Here we see the bomb-proof walls, with their deep casements,-the openings for the heavy guns, the smaller apertures for the musketry,-the heaps of cannon balls, the stacks of deadly shells,-the stern preparations (if it must be) for deadly conflict. And now, through the broad gateway, we enter the area within. Here are the mustering soldiers: they fall duly into their ranks, and a hundred men are moved like one. The whole seems to be animated by one soul, swayed by one will. Now, as the word of command goes forth, the whole move onward with geometrical exactness, and again they are standing still as automatons. Again, at another word, one bearing his country's flag comes forward, and the flag-bearer is escorted with music and martial attendances as he bears it to its place. As its silken folds wave in the summer air, what heart goes not out after it in tender reverence! It embodies all of that we know of our country's history. It speaks to us of a nation's birth and a nation's growth; of past days and conflict. It tells, too, of years of peace and prosperity; of competence security enjoyed; of happy homes; where war has til now been undreamed of; of the means to sustain those homes, won by patient toil and manly enterprise. It tells to-day of that sublimest sight the world has seen, when, that banner having been draggled in the dust, millions rush to the rescue, not counting the cost of the Nation could be saved.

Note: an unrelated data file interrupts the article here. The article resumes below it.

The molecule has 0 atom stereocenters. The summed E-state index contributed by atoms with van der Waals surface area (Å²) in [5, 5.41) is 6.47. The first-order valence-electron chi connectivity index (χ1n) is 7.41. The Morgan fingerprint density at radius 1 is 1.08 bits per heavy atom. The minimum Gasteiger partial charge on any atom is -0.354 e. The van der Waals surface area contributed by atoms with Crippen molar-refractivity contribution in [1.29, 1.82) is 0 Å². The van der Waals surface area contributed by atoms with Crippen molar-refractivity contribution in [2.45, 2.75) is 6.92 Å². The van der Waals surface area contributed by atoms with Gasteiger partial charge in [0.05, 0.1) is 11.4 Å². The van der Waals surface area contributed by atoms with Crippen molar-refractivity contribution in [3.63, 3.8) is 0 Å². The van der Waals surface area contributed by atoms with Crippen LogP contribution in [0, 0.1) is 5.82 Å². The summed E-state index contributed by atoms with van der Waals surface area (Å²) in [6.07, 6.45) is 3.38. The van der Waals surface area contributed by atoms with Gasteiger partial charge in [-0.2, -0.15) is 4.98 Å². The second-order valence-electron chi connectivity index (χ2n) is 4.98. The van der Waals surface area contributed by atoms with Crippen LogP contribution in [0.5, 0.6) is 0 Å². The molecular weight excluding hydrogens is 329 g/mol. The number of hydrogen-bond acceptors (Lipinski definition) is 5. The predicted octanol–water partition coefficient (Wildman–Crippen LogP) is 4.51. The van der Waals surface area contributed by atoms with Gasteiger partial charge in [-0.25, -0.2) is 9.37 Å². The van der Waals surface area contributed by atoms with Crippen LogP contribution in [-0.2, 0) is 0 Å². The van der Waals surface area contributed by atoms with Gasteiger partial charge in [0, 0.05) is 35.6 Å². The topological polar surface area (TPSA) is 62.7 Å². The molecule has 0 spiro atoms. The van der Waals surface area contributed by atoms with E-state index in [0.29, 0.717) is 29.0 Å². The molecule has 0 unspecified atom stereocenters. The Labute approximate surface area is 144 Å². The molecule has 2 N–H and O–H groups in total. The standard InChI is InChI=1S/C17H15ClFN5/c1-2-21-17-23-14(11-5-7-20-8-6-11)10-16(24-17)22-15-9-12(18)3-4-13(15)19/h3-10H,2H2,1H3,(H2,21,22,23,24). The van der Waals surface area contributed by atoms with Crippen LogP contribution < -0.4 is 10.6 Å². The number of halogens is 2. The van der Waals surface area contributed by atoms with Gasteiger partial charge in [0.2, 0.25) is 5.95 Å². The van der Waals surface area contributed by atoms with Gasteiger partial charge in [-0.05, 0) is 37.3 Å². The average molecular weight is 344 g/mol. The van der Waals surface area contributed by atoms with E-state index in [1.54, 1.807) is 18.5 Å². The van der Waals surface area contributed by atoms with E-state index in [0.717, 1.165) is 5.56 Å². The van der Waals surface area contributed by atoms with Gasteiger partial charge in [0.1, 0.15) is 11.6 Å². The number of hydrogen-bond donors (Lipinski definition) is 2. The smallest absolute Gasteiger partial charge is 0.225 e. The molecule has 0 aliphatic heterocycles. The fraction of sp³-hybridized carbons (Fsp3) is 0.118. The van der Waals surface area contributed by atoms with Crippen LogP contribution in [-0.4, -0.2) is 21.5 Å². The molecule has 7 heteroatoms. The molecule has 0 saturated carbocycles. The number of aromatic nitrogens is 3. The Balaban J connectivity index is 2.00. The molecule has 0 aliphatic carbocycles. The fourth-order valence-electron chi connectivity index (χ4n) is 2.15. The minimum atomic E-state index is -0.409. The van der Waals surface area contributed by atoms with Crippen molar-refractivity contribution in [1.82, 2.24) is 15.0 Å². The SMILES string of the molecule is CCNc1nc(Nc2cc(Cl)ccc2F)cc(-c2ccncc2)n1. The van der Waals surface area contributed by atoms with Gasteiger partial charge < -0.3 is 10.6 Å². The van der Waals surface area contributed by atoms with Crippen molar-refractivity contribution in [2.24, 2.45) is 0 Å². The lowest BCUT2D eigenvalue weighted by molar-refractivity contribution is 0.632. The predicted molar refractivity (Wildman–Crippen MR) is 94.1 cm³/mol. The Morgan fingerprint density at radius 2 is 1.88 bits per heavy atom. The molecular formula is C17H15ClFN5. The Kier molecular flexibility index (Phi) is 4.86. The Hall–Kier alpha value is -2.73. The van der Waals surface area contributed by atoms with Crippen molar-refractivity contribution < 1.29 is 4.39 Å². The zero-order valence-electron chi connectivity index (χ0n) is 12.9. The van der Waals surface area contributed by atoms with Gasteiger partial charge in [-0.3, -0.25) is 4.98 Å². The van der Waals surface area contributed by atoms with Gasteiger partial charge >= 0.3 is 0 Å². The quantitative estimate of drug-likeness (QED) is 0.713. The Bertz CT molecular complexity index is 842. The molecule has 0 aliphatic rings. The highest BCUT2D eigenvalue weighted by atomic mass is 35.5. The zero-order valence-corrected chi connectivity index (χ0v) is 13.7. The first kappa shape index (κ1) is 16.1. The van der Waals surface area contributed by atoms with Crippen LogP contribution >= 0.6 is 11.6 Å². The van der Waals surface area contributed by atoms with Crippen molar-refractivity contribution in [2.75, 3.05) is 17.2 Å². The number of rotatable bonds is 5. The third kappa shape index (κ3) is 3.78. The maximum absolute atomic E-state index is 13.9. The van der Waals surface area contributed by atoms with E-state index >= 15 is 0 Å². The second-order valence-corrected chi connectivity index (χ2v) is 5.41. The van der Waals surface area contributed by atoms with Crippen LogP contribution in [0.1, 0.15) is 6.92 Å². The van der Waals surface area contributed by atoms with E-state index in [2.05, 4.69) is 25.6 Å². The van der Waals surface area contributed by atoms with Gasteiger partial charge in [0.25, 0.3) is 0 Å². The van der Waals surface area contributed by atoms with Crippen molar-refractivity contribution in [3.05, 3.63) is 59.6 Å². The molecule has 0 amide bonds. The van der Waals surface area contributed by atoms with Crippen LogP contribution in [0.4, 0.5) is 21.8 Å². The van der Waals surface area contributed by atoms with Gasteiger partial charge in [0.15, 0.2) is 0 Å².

We have learned much in a short time. It has been imaged that this people had out-grown war,-that the terrible science, among ourselves at least, was become an obsolete thing. The nation has been supposed to be too far advanced in Christianity and civilization, and the arts of peaceful life ever to seek the excitement of war. We have been at ease, and have followed the peaceful pursuits that distinguish a prosperous people.

    But the summons has gone forth. When did ever a nation hold back so long in moving to crush rebellion among her children? Was ever war more entirely unsought? Was ever cause, in the sight of God and man, more just? Was ever conflict more sacred in the eye of eternal truth and right?

    It is written that the time shall come when the science of war shall cease to be learned; the act shall no more be practised. There shall come such a day; but only through scenes of battle, and garments rolled in blood,-forever til the strong man learns that his strength is for the protection and safety of the weak, rather than for their oppression, will the sound of war cease from earth.